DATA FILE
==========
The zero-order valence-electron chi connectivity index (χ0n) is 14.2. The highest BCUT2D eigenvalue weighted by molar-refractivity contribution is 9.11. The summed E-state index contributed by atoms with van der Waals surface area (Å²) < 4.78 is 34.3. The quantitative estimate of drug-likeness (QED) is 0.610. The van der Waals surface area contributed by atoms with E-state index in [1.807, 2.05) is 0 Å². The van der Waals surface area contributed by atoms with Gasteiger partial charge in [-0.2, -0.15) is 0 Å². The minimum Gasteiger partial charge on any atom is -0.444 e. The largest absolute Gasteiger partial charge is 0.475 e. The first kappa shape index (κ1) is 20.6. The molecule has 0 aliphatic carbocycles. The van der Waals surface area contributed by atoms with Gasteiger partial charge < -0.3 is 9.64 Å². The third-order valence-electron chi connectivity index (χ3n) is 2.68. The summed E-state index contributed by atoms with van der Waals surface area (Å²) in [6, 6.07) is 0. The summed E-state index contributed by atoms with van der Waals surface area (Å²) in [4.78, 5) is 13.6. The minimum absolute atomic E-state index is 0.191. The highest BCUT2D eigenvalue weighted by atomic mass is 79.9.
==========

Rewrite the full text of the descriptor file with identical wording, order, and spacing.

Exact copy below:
The zero-order valence-electron chi connectivity index (χ0n) is 14.2. The highest BCUT2D eigenvalue weighted by molar-refractivity contribution is 9.11. The summed E-state index contributed by atoms with van der Waals surface area (Å²) < 4.78 is 34.3. The quantitative estimate of drug-likeness (QED) is 0.610. The van der Waals surface area contributed by atoms with E-state index in [1.807, 2.05) is 0 Å². The van der Waals surface area contributed by atoms with Gasteiger partial charge in [-0.2, -0.15) is 0 Å². The minimum Gasteiger partial charge on any atom is -0.444 e. The largest absolute Gasteiger partial charge is 0.475 e. The first kappa shape index (κ1) is 20.6. The molecule has 0 aliphatic carbocycles. The van der Waals surface area contributed by atoms with Gasteiger partial charge < -0.3 is 9.64 Å². The third-order valence-electron chi connectivity index (χ3n) is 2.68. The summed E-state index contributed by atoms with van der Waals surface area (Å²) in [6, 6.07) is 0. The summed E-state index contributed by atoms with van der Waals surface area (Å²) in [4.78, 5) is 13.6. The minimum absolute atomic E-state index is 0.191. The highest BCUT2D eigenvalue weighted by atomic mass is 79.9.